At the start of this new year and decade, you’ve decided to make sustainability your goal in 2020. It’s an admirable aim to pursue, considering the average American produces nearly 5 pounds of waste per day. With your efforts and those of other green-minded adults, we can cut down on that number.
Of course, it’s not all about recycling and waste production. You can live a greener life by using less, but also by making smarter choices. You don’t have to stick to the tried-and-true methods for doing so, either. Once you have them mastered, you’ll have to add a few more unconventional methods to your rota to keep things as sustainable as possible.
We’re here to help with the latter. You already know how to recycle, compost and take shorter showers. These are the eight unconventional methods that’ll make your household even greener in 2020 and beyond:
1. Turn Off the Dryer
Wash, dry, repeat — that’s how laundry day goes in your house. However, the second step in the process uses so much energy, and some argue that it’s unnecessary. Instead, try line-drying your clothes or hanging them on an indoor drying rack. Sure, it takes longer, but it saves a ton of energy — and cash. By some estimates, you can save upwards of $200 each year by using your dryer much more sparingly. That’s not a small number, which makes this green step a win-win.
2. Flaunt Your Green Thumb
Unused green space in your backyard has some serious sustainable potential. There, you can cultivate a vegetable garden and start growing the food that you and your family eat. When you buy produce from the grocery store, you have to remember that it takes fuel to drive it from the farm to the shop to your table. Backyard veggies, on the other hand, have a minuscule carbon footprint — you can still eat fresh without harming the earth.
3. Stop Buying Books
This tip will probably give bookworms pause. However, buying book after book means that you’re filling your shelves with paper. It’s especially wasteful if you read each title once before tucking it away forever.
Instead, start checking out books from your local library. The same applies to magazine and newspaper subscriptions — try finding digital copies or reading them for free at your local library, too.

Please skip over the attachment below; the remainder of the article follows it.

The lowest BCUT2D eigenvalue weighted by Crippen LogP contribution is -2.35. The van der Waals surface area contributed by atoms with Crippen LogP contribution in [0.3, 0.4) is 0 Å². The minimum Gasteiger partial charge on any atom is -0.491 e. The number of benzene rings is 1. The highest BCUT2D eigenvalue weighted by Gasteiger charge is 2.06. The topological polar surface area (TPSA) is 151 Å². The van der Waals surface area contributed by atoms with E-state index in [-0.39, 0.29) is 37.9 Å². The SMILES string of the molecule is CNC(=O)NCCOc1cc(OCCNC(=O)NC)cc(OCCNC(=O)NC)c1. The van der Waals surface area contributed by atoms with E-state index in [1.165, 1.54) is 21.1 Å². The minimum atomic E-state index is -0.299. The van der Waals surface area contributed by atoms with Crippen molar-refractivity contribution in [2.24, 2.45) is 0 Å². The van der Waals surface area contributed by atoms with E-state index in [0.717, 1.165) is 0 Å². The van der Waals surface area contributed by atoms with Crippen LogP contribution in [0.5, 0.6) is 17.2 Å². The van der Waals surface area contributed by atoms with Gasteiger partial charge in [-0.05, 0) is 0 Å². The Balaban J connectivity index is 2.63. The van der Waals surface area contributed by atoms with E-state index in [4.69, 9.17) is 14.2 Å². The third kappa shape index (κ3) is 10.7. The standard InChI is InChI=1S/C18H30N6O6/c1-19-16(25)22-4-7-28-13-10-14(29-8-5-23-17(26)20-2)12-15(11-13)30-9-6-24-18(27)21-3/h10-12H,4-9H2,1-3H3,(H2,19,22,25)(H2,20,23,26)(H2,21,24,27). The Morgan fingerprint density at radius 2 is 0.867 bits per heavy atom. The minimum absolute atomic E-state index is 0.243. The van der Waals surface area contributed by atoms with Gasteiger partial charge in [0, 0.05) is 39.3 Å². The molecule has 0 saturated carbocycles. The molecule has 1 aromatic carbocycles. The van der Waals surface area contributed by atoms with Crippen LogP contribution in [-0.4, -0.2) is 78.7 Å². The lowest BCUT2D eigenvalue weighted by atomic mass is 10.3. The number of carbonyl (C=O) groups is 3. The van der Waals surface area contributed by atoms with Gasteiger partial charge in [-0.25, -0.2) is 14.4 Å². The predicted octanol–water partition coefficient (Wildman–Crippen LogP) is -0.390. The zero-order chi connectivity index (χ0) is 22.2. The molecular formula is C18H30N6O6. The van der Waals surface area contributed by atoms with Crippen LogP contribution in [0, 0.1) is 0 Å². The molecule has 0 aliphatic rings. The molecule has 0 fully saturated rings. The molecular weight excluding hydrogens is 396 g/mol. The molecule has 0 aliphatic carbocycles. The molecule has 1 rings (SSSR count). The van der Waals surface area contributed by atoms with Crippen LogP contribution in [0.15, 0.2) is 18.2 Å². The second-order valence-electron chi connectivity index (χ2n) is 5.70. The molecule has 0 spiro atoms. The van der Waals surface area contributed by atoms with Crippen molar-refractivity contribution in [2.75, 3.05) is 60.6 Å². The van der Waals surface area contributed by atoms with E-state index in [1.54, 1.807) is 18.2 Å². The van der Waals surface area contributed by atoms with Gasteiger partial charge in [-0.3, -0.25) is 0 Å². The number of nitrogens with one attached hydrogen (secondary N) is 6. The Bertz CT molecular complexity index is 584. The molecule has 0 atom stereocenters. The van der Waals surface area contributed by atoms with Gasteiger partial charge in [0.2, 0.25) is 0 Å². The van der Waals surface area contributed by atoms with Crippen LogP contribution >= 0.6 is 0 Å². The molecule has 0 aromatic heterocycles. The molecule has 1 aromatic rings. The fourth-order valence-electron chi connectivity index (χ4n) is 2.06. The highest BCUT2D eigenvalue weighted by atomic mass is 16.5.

4. Start a New School Routine
You spend a good amount of time each day driving your kids to school. This task takes time and requires fuel, too — and the latter expands your carbon footprint. If your children feel open to it, you might consider trying out a new educational opportunity. Rather than going to school, your kids might want to try cyber school, which works much like traditional classes do. Of course, the only difference is that your brood will log online to study, rather than going into the classroom each day. This style of learning saves fuel and thus makes your family more sustainable.
5. Try Local Restaurants
Foodies, listen up — you can make your regular restaurant visits more sustainable by trying local eateries. For one thing, it’s easier to travel. Walk or ride your bike if you can to get there sans fuel. On top of that, many local eateries source their ingredients from nearby farms and food suppliers. That way, you know your food has required much less fuel to get on your plate. — and that makes your meal even more sustainable.
6. Swap Out Cleaning Products
Modern cleaning products work well, but they often require chemical-laden formulas to do so. As such, you might be inadvertently releasing toxins into your home’s air supply and into the water, too. There’s good news, though — you can swap out these solutions for simpler, eco-friendly versions. And they work just as well as the chemically infused products on your shelf. For instance, lemon works as a natural bleaching agent. You can use the juice to remove stains from cutting boards or add a half-cup to your laundry for even brighter whites.
7. Water With Rainwater
The environment provides you with all the water you need to hydrate your plants. Whether you cultivate decorative indoor greens or a backyard garden, place buckets and bins outside to collect H2O when it rains. Then, use the water as necessary to keep your plants quenched and growing.
8. Recycle Storage Jars
Finally, you can cut down on your household’s plastic usage by purchasing items in bulk. Make this an even more eco-friendly lifestyle choice by saving and cleaning out glass food jars. Then, once they’re dry, you can re-label and use them to store anything in your pantry.
Take this one step further by finding zero-waste grocery stores. You can bring your recycled storage jars with you and fill them with pasta, beans, salt… any other dry good you might need.
Go Green in Your Home
Sustainability isn’t always the easiest choice, but it’s the best one for all of our futures. These unconventional methods can make your household even greener into the new decade — so, get started today.